‘Labour: Protecting Animals’ a gauntlet thrown for animal welfare

‘Labour: Protecting Animals’ is a party manifesto that seeks to protect and enforce the Hunting Act, and other animal welfare issues.Today the Labour Party threw down a gauntlet.

In launching a specific manifesto entitled ‘Labour: Protecting Animals’ they threw their weight behind their years of campaigning for animals, pitching themselves as, in the words of Maria Eagle, Shadow Secretary of State for Environment, Food and Rural Affairs, the party that will ‘fight for the extension of compassion’.

Will other parties follow suit?

It is clear that with the comprehensive set of commitments made, other parties will need to say more than they have done if they are to draw animal loving voters away from Labour’s eager candidates.

In a utopian world we would see the other major parties rush to get their ducks in a row, each party going further than the other for animals.

Labour have a considerable head start however. The work of Wally Burley MBE, a Labour Party institution in his own right, means that Labour now have their own Animal Welfare Society, officially affiliated with the party.

Will we eventually see societies spring up within the Conservatives and Liberal Democrats?

Perhaps not in time for the General Election.

Today’s manifesto document was therefore hotly anticipated. Did it deliver?

Of course we knew they would commit to ending the Government’s unscientific and inhumane badger culls and we knew they would always seek to protect and enforce the Hunting Act.

This ticks off two major items on IFAW’s manifesto.

Finally banning the use of wild animals in circuses, after the current Government failed to do so, was of course also welcomed. Their commitment to improving the protection of dogs and cats is something we know the next government will have to tackle and they are getting ahead of the game here too.

Including measures to tackle animal cruelty on shooting estates feels like a direct hit against their major electoral opponents, which we welcome, specifically as we are concerned about snaring.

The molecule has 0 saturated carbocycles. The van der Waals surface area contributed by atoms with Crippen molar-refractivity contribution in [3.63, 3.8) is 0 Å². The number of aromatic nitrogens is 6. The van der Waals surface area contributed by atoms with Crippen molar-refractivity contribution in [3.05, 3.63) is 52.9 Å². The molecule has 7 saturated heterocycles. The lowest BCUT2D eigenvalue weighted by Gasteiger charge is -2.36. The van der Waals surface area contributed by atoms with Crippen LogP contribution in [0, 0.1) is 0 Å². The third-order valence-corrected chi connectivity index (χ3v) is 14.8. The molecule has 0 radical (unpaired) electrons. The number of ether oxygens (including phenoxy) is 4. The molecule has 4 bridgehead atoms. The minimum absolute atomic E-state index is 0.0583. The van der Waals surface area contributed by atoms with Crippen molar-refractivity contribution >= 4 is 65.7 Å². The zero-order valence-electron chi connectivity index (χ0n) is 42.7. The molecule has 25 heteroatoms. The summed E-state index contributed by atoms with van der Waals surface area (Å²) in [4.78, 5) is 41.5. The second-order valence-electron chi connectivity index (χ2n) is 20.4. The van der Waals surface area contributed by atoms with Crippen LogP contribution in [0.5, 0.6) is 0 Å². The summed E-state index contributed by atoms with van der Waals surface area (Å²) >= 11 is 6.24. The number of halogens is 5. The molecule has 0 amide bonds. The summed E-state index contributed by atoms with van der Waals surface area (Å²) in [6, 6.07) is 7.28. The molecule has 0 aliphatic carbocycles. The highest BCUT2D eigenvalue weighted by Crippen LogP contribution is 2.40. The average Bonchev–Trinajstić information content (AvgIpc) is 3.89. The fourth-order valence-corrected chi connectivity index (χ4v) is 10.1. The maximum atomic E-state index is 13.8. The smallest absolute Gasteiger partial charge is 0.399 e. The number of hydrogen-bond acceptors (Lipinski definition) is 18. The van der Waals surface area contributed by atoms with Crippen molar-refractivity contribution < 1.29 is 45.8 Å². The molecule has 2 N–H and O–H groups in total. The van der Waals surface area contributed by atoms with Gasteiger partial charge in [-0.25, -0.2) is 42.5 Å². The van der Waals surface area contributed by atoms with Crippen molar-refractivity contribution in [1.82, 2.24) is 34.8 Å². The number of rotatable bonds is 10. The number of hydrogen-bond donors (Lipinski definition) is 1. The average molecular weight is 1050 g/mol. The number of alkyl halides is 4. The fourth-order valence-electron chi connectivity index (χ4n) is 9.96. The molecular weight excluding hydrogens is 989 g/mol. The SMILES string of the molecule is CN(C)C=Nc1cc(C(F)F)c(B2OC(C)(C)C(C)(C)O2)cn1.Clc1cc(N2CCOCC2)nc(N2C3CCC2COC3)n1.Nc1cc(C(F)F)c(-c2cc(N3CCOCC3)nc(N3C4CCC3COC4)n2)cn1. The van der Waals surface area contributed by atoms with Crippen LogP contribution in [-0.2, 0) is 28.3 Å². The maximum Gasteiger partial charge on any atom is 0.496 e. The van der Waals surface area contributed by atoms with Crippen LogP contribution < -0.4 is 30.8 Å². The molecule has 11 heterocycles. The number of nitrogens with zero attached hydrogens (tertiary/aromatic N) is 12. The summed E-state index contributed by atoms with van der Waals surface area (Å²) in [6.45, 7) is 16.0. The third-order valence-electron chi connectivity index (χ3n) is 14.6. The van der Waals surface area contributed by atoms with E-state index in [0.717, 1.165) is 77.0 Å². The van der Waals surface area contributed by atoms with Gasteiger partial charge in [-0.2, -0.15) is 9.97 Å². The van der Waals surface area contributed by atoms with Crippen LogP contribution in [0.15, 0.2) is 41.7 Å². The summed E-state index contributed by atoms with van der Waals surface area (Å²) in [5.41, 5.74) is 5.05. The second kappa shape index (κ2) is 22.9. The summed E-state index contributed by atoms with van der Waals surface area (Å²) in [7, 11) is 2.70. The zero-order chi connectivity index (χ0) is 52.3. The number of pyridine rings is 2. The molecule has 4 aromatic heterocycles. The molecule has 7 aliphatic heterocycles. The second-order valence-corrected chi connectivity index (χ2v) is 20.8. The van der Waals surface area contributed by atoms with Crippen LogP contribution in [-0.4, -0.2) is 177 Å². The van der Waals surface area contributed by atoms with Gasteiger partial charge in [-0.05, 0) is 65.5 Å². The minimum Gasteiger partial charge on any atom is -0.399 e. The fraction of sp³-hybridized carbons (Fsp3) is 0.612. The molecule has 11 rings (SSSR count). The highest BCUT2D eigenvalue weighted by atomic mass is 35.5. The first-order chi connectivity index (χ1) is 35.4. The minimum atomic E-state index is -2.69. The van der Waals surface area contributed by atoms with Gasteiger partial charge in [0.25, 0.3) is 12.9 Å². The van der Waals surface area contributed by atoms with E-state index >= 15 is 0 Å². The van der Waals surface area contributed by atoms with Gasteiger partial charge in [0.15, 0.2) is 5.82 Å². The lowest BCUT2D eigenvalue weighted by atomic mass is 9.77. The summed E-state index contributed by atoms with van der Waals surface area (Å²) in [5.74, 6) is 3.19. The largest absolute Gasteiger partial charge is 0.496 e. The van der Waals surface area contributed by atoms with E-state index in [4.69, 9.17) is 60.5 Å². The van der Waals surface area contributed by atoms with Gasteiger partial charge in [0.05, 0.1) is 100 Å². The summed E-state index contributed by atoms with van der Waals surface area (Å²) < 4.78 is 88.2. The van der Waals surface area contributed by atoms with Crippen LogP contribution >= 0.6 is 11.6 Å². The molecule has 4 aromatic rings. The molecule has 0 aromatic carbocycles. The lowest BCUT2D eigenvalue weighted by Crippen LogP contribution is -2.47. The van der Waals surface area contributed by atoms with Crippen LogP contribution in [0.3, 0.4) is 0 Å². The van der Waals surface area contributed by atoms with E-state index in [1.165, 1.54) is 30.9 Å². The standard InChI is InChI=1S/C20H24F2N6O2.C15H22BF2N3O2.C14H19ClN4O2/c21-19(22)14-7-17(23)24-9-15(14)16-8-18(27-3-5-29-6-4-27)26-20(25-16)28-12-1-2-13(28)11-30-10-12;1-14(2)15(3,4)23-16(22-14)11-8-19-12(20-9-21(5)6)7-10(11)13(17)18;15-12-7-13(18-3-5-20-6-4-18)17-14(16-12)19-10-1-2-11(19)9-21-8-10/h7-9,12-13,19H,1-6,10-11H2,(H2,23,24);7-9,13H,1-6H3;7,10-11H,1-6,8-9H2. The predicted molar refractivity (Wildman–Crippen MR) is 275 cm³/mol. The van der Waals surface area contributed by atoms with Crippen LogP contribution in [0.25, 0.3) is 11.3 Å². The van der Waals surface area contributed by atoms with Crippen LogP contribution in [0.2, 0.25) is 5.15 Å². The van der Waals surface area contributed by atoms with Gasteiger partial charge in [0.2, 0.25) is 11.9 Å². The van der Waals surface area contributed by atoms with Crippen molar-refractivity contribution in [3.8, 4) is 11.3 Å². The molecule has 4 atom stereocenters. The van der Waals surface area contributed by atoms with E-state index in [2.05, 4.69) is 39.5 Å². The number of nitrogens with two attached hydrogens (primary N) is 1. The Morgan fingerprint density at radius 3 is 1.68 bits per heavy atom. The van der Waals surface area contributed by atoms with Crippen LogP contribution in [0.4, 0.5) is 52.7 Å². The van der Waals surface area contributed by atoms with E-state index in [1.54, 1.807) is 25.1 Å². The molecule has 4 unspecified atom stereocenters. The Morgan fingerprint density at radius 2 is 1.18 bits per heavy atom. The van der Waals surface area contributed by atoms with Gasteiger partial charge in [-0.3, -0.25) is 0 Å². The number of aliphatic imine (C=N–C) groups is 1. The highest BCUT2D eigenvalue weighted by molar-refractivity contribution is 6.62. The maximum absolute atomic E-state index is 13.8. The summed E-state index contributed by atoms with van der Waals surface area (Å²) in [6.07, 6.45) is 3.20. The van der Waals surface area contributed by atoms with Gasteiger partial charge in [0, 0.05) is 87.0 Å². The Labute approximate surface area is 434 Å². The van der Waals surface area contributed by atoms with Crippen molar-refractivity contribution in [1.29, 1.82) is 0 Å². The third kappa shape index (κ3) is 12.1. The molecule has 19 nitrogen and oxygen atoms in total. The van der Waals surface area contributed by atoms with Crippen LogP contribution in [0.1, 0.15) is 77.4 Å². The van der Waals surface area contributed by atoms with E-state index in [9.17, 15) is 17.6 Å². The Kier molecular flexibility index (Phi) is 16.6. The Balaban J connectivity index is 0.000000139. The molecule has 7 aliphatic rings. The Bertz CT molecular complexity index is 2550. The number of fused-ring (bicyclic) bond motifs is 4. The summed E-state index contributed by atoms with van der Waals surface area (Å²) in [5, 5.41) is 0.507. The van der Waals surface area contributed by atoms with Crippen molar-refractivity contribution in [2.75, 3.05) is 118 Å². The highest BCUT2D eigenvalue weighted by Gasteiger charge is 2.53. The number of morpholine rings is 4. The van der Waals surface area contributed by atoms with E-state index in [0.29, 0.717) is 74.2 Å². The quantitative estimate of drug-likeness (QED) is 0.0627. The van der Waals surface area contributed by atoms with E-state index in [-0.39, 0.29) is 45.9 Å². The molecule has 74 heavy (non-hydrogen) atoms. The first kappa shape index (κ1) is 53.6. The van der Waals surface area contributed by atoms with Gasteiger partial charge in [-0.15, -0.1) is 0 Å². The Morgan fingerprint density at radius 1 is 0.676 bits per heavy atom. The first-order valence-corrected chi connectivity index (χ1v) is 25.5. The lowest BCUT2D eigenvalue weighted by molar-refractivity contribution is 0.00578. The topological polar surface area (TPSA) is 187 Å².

Maria Eagle noted to those assembled today at the launch event, that earlier this month the Government stopped parliamentary business five hours early so that MPs could attend a party fundraiser, at which a shooting party was auctioned for £100,000.

So what could be left for the remaining parties to outdo them on? We grabbed our copy of Labour’s manifesto, eagerly searching for some bold commitments on the illegal wildlife trade.

We were pleased to see that a commitment to tackle wildlife cybercrime, an issue on which IFAW is leading the campaign across Parliament, is clearly mentioned, and we have IFAW supporters all over the world to thank for the impact this campaign has had.

However, we hoped they would commit to funding the UK’s National Wildlife Crime Unit on a long-term basis, but this was notably absent.

We hoped for clear plans on illegal trade that would indicate a decisive strategy, but we got general statements about the importance of saving endangered species.

The current Government has carved out a leadership role globally in ending the cruel trade in endangered wildlife and their products but we want to see a full manifesto from both coalition parties, tackling British wildlife issues with humanity and robust science…Labour have laid down their gauntlet with British wildlife policies being the strongest arrows with which they can outdo their opponents.

Let the games begin.

--RL

For more information about IFAW Political Advocacy efforts, visit our campaign page.

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Experts

Azzedine Downes,IFAW President and CEO
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Beth Allgood, Country Director, United States
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Cynthia Milburn, Director, Animal Welfare Outreach & Education
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Dr. Maria (Masha) N. Vorontsova, Senior Advisor to the IFAW Marine Conservation
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Faye Cuevas, Esq.
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Grace Ge Gabriel, Regional Director, Asia
Regional Director, Asia
Jason Bell, Vice President for Conservation and Animal Welfare
Vice President for Conservation and Animal Welfare
Matt Collis, Director, International Policy
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Patrick Ramage, Program Director, Whales
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Sonja Van Tichelen, Vice President of International Operations
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Staci McLennan, Director, EU Office
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Tania McCrea-Steele, Project Lead, Global Wildlife Cybercrime
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